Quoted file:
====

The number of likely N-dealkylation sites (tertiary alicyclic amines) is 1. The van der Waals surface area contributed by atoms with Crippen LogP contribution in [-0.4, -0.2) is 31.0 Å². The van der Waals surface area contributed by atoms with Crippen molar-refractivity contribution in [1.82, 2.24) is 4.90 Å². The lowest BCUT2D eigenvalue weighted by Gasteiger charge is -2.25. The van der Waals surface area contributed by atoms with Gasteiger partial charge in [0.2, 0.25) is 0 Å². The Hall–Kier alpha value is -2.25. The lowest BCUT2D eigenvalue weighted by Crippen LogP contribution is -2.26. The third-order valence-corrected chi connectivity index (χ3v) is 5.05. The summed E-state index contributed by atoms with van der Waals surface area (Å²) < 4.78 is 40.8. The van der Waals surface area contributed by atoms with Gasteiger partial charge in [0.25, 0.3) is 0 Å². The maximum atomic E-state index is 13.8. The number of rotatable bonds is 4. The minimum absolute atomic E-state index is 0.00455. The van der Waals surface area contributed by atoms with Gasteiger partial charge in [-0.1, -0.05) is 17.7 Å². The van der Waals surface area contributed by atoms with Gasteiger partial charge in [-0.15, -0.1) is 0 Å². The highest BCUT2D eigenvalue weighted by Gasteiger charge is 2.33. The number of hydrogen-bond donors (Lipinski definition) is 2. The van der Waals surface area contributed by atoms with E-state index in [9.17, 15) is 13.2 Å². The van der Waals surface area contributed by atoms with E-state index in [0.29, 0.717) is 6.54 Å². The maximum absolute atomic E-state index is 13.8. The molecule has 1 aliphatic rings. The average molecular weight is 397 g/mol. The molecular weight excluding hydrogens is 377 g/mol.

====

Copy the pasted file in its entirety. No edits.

The number of likely N-dealkylation sites (tertiary alicyclic amines) is 1. The van der Waals surface area contributed by atoms with Crippen LogP contribution in [-0.4, -0.2) is 31.0 Å². The van der Waals surface area contributed by atoms with Crippen molar-refractivity contribution in [1.82, 2.24) is 4.90 Å². The lowest BCUT2D eigenvalue weighted by Gasteiger charge is -2.25. The van der Waals surface area contributed by atoms with Gasteiger partial charge in [0.2, 0.25) is 0 Å². The Hall–Kier alpha value is -2.25. The lowest BCUT2D eigenvalue weighted by Crippen LogP contribution is -2.26. The third-order valence-corrected chi connectivity index (χ3v) is 5.05. The summed E-state index contributed by atoms with van der Waals surface area (Å²) < 4.78 is 40.8. The van der Waals surface area contributed by atoms with Gasteiger partial charge in [0.25, 0.3) is 0 Å². The maximum atomic E-state index is 13.8. The number of rotatable bonds is 4. The minimum absolute atomic E-state index is 0.00455. The van der Waals surface area contributed by atoms with Gasteiger partial charge in [-0.1, -0.05) is 17.7 Å². The van der Waals surface area contributed by atoms with Gasteiger partial charge in [-0.15, -0.1) is 0 Å². The highest BCUT2D eigenvalue weighted by Gasteiger charge is 2.33. The number of hydrogen-bond donors (Lipinski definition) is 2. The van der Waals surface area contributed by atoms with E-state index in [9.17, 15) is 13.2 Å². The van der Waals surface area contributed by atoms with E-state index in [0.29, 0.717) is 6.54 Å². The maximum absolute atomic E-state index is 13.8. The molecule has 1 aliphatic rings. The average molecular weight is 397 g/mol. The molecular weight excluding hydrogens is 377 g/mol.